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What Animals are Cold-Blooded?

Lesson Transcript
Instructor: Christopher Muscato

Chris has a master's degree in history and teaches at the University of Northern Colorado.

Insects, reptiles, and amphibians are some examples of cold-blooded animals. Learn about the characteristics of cold-blooded animals, and discover their advantages over warm-blooded animals. Updated: 01/04/2022

Cold Blood

If you've ever had a pet lizard or a pet dog, you may have noticed that both of them spend a lot of time laying in the sun. While lizards and dogs share this behavior, the reasons for it are very different. Dogs basically just enjoy being in the sunshine, while for lizards it's a matter of survival.

Lizards are an example of animals that cannot control their own body temperature. Biologists describe these animals as being ectothermic, which is a fancy way of describing animals that get their body heat from external sources. We often call these animals cold-blooded. Basically, if the environment is warm, a cold-blooded animal will be warm. If the environment is cold, the animal is cold. While these animals can't naturally regulate their own body temperatures, they do have some other interesting adaptations, so maybe calling somebody cold-blooded shouldn't be such an insult.

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  • 0:04 Cold Blood
  • 0:57 Cold-Blooded Animals
  • 1:25 Cold-Blooded Characteristics
  • 3:30 Cold-Blooded Advantages
  • 4:42 Lesson Summary
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Cold-Blooded Animals

Which animals actually live without control over their body temperatures? Basically, cold-blooded animals include the insects, arachnids, reptiles, fish, and amphibians. These are the oldest groupings of animals on Earth, evolving much earlier than birds and mammals, which tells us that being cold-blooded is an ancient biologic system. Warm-bloodedness, or being able to naturally regulate body temperature, is a more recent adaptation.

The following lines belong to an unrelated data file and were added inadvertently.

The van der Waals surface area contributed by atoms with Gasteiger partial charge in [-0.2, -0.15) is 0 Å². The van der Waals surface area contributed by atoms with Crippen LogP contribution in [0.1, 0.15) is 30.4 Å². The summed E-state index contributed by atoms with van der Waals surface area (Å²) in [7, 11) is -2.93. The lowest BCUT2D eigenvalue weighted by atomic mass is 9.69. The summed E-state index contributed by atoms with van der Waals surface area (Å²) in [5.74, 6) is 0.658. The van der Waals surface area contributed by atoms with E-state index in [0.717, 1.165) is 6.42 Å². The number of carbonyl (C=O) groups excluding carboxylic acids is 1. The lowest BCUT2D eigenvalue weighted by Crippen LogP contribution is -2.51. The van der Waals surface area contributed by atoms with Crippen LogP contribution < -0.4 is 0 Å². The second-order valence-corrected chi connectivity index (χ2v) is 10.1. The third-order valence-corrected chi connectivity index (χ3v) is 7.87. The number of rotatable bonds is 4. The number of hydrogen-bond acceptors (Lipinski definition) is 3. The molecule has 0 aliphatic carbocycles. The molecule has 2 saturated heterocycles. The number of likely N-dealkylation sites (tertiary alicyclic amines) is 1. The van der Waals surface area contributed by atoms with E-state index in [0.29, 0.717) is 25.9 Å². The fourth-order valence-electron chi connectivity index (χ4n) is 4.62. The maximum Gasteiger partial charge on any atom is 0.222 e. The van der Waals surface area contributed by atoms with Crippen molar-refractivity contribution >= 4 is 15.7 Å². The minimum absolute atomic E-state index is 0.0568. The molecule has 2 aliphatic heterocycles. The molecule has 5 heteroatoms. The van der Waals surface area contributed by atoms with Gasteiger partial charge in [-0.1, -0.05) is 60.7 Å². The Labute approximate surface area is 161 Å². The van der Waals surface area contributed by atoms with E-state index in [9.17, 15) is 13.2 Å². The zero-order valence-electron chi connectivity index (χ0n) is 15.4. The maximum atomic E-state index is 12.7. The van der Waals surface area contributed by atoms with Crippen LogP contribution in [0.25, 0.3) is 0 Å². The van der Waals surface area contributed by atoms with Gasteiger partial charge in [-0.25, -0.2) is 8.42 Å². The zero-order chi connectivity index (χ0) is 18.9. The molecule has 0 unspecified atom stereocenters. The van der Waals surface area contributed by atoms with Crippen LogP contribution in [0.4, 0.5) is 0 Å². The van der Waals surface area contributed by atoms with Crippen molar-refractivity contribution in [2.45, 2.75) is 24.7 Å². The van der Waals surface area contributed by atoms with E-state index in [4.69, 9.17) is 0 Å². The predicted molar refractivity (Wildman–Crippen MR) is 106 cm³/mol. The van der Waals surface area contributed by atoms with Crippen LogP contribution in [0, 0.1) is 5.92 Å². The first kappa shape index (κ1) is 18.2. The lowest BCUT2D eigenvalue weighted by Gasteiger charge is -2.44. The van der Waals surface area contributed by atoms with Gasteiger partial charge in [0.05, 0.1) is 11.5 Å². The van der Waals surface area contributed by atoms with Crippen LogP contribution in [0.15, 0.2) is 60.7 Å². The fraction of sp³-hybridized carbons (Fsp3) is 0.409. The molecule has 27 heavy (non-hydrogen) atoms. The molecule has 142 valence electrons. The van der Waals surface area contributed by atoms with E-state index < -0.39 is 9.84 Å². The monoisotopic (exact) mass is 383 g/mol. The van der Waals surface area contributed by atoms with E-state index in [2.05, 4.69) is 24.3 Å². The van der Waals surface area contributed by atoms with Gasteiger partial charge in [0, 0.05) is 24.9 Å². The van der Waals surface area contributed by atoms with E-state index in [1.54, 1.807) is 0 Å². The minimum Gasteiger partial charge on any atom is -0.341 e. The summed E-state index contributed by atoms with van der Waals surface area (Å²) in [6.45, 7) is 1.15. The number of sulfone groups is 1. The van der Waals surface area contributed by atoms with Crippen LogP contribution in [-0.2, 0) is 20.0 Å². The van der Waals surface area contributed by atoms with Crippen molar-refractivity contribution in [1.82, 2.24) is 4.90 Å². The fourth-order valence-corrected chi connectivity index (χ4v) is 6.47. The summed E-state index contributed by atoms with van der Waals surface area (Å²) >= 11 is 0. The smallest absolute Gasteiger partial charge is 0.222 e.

Snakes are examples of cold-blooded animals

Cold-Blooded Characteristics

Cold-blooded animals must rely on external sources like sun or shade to control their body temperatures. This means that there are many behavioral traits found commonly amongst cold-blooded critters. For one, they behave very differently in different environments. Many cold-blooded animals, from trout to turtles to salamanders, will be active in the sun, but become very sluggish in colder environments.

Another behavioral trait we often see is absorbing heat. To absorb heat, cold-blooded animals will often spend hours basking in the sun. Lizards are especially known for this. A lizard may spend hours basking, re-positioning itself so that the maximum amount of its body surface is directly facing the sun. This maximizes the amount of heat it can gather. Then, when the lizard becomes too hot, it jumps into the shade or a cool puddle. Changing its body temperature requires a change in the environment.

As they move between hot and cold environments, their body temperatures can change drastically. We know that people have a nearly constant body temperature of 98.6 degrees Fahrenheit. If your temperature goes up or down by a degree, that's a big deal. For cold-blooded animals like snakes, body temperature can go up or down much more dramatically throughout the year.

Sun-bathing is common for cold-blooded animals

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